Abstwoude path, TU Delft to Pr Beatrixlaan
For this bicycle boulevard, a low-traffic local street leads up a bicycle underpass, which is currently closed due to construction. On the other side of the underpass, Abstwoudestraat crosses a bridge over a canal before becoming a two-way cycle track. This cycle track follows a curvilinear path to TU Delft and appears to be relatively low stress except at busier crossings. The bicycle underpass would be the most expensive aspect of this facility, especially if it is a retrofit.
Ruys de Beerenbrouckstraat
During our tour, traffic along Ruys de Beerenbrouckstraat was very busy for bikes, cars, and pedestrians. At a protected intersection, users weaved around each other giving priority where needed to safely navigate the crossing. One-way cycle tracks allowed cyclists to glide through the intersection as bikes are given priority over cars. While crossing as a pedestrian or cyclist proved to be a little stressful because of the volume of the street and complexity of potential conflicts, riding along the segments was actually quite comfortable. This configuration takes up more space than providing a single two-way cycle track on one side of the street, but allows for easier transitions between intersections. In general, the one-way cycle tracks leave less room for fast moving mopeds to pass cyclists, which leaves something to be desired.
Light rail and buses move through the center of this corridor with single travel lanes, parking, and two-way cycle tracks on each side. This roadway was converted from a four-lane road into two travel lanes to better accommodate all modes using the space. The dual two-way cycle tracks allow for cyclists to easily access businesses on both sides of the street. The southern end of Papsouwselaan leads into a roundabout that gives priority first to transit, then bikes and pedestrians, and finally cars. The roundabout is easily my favorite part of the facility because you are able to ride through multiple crossings without worrying about giving priority to other users.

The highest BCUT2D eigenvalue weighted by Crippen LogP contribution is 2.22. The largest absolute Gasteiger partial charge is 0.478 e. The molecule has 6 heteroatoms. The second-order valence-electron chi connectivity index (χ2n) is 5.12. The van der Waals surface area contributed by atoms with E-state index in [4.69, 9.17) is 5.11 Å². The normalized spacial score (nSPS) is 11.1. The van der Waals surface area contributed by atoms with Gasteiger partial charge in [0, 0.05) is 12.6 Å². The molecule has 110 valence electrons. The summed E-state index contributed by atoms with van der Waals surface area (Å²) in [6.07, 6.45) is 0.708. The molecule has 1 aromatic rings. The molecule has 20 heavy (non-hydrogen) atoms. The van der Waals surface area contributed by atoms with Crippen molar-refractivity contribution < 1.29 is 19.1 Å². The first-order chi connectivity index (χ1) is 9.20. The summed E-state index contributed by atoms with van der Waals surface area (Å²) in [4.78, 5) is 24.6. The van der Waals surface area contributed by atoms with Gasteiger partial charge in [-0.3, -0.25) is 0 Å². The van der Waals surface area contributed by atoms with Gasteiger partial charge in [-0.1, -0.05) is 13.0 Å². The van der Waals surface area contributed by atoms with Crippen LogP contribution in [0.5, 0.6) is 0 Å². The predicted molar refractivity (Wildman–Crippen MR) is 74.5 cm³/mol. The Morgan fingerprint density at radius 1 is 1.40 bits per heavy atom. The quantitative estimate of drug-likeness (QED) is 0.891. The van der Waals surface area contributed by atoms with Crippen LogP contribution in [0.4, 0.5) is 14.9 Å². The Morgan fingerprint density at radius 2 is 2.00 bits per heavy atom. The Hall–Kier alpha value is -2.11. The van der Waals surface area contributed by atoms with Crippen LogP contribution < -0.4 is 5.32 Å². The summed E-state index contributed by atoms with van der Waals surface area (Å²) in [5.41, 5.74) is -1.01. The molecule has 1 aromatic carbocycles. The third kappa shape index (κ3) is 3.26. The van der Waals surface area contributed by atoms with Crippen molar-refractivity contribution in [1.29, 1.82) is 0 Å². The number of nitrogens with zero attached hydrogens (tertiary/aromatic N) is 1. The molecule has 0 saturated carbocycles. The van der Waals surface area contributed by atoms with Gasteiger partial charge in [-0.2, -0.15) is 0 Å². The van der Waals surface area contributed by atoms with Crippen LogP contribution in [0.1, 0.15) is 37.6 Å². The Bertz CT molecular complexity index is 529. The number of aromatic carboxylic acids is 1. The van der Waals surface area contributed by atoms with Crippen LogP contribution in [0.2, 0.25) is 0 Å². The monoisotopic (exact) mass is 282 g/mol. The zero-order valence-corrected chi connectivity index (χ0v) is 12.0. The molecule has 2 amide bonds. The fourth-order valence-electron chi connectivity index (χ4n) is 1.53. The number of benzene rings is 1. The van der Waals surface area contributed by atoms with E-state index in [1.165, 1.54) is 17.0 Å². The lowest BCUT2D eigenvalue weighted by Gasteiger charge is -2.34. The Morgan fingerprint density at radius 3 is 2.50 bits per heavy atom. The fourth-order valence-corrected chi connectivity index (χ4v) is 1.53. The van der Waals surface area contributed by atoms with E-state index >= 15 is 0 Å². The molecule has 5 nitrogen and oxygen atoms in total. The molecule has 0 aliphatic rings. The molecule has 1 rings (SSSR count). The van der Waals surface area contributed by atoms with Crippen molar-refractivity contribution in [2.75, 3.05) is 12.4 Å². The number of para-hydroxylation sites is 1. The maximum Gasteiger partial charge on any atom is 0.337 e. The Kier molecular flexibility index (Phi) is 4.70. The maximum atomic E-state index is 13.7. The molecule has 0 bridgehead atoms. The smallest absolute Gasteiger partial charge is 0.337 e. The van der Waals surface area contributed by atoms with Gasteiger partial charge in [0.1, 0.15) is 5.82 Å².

This parkway consists of two-way cycle tracks and two travel lanes on each side of a tree-lined median. Riding on these facilities feels similar to riding on a standalone bike path, although it is next to a busy parkway. The intersections are clearly marked and signalized to reduce conflicts between motorists and cyclists, including a left-turn box and signal for bikes. This facility is relatively low-stress considering the level of separation between motorized and non-motorized traffic and its use of signalized crossings. Building two-way cycle tracks would require the most amount of investment in funding and land to install.
Hugo de Grootstraat